Stand your ground, Castle Doctrine, Duty to Retreat…What does it all mean?

Stand your ground, Castle Doctrine, Duty to Retreat…What does it all mean?

In light of the controversial George Zimmerman trial “Stand your ground” commentary seems to be everywhere, but few people seem to really understand what “Stand you ground” laws mean.

As defined in Wikipedia, “A stand-your-ground law is a type of self-defense law that gives individuals the right to use reasonable force to defend themselves without any requirement to evade or retreat from a dangerous situation.  It is law in certain jurisdictions within the United States and the basis for said law may lie in either statutory law and or common law precedents.  One key distinction is whether the concept only applies to defending a home or vehicle, or whether it applies to all lawfully occupied locations.  Under these legal concepts, a person is justified in using deadly force in certain situations and the “stand your ground” law would be a defense or immunity to criminal charges and civil suit.  The difference between immunity and a defense is that an immunity bars suit, charges, detention and arrest.  A defense, such as an affirmative defense, permits a plaintiff or the state to seek civil damages or a criminal conviction but may offer mitigating circumstances that justify the accused’s conduct.”

In Pennyslvania we do not have the “Stand your ground” law we saw discussed in the George Zimmerman trial but we do have the “Castle doctrine” which states that a person has no duty to retreat when their home is attacked.  In addition in Pennsylvania, a person using deadly force and claiming self-defense must meet certain standards.  The person cannot be involved in anything illegal or illegally possess a weapon; he or she must use force only when there is reasonable belief that death or serious injury is imminent; and the person against whom the force is used must have displayed or used a weapon capable of lethal use.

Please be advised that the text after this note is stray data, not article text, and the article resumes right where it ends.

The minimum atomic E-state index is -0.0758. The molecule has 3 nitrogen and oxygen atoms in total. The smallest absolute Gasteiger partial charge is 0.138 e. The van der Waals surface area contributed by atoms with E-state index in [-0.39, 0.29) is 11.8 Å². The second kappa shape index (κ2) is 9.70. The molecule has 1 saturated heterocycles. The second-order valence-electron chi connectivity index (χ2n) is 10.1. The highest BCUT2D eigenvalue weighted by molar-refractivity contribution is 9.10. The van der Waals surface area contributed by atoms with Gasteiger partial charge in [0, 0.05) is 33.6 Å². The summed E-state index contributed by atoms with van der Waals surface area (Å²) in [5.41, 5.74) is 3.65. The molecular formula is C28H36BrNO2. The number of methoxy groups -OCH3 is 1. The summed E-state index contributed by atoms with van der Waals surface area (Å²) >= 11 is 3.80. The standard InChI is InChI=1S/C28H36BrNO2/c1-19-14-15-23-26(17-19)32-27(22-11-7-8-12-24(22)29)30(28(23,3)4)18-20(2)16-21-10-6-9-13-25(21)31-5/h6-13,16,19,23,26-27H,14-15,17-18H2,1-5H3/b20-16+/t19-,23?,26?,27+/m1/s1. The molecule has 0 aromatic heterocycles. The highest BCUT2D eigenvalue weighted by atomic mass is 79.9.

In the wake of the shooting death of Trayvon Martin, Stand-your-ground laws or “shoot first” laws as they are called by critics are coming under harsh scrutiny.  During a July 16, 2013 speech in the wake of the jury verdict acquitting George Zimmerman, Attorney General Eric Holder criticized stand-your-ground laws, saying they “senselessly expand the concept of self-defense and sow dangerous conflict in our neighborhoods.” President Obama also commented on the verdict asking states to re-evaluate their “Stand Your Ground” laws.  The President posed the question, “If Trayvon Martin was of age and armed, could he have stood his ground on that sidewalk? Do we actually think he would’ve been justified in shooting Mr. Zimmerman because he followed him in a car?” If there’s ambiguity in the answer, the laws should be reviewed.

For now “Stand your ground” laws continue to stand in many states across the country;  for how long is yet to be seen!

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